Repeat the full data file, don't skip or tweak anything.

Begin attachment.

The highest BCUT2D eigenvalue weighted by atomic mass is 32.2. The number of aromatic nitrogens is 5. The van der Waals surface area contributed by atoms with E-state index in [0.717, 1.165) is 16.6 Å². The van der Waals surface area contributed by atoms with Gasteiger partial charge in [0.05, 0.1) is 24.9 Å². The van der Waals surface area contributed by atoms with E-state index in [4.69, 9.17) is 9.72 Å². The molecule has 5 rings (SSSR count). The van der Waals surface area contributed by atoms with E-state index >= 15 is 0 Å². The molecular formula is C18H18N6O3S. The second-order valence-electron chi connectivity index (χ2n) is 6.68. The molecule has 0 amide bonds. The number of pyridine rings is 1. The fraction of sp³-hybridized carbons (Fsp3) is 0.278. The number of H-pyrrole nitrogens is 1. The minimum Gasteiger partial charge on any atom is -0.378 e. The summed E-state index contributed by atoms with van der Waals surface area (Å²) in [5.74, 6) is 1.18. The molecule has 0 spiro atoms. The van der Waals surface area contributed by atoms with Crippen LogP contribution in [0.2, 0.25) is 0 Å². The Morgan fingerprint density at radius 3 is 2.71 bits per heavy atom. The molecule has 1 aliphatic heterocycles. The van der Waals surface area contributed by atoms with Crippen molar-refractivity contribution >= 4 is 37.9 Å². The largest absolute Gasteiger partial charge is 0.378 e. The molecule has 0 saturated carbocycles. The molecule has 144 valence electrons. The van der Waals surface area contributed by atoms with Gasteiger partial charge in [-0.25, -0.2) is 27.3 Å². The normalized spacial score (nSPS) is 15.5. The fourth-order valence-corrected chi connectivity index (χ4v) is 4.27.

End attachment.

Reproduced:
The highest BCUT2D eigenvalue weighted by atomic mass is 32.2. The number of aromatic nitrogens is 5. The van der Waals surface area contributed by atoms with E-state index in [0.717, 1.165) is 16.6 Å². The van der Waals surface area contributed by atoms with Gasteiger partial charge in [0.05, 0.1) is 24.9 Å². The van der Waals surface area contributed by atoms with E-state index in [4.69, 9.17) is 9.72 Å². The molecule has 5 rings (SSSR count). The van der Waals surface area contributed by atoms with E-state index >= 15 is 0 Å². The molecular formula is C18H18N6O3S. The second-order valence-electron chi connectivity index (χ2n) is 6.68. The molecule has 0 amide bonds. The number of pyridine rings is 1. The fraction of sp³-hybridized carbons (Fsp3) is 0.278. The number of H-pyrrole nitrogens is 1. The minimum Gasteiger partial charge on any atom is -0.378 e. The summed E-state index contributed by atoms with van der Waals surface area (Å²) in [5.74, 6) is 1.18. The molecule has 0 spiro atoms. The van der Waals surface area contributed by atoms with Crippen LogP contribution in [0.2, 0.25) is 0 Å². The Morgan fingerprint density at radius 3 is 2.71 bits per heavy atom. The molecule has 1 aliphatic heterocycles. The van der Waals surface area contributed by atoms with Crippen molar-refractivity contribution >= 4 is 37.9 Å². The largest absolute Gasteiger partial charge is 0.378 e. The molecule has 0 saturated carbocycles. The molecule has 144 valence electrons. The van der Waals surface area contributed by atoms with Gasteiger partial charge in [-0.25, -0.2) is 27.3 Å². The normalized spacial score (nSPS) is 15.5. The fourth-order valence-corrected chi connectivity index (χ4v) is 4.27.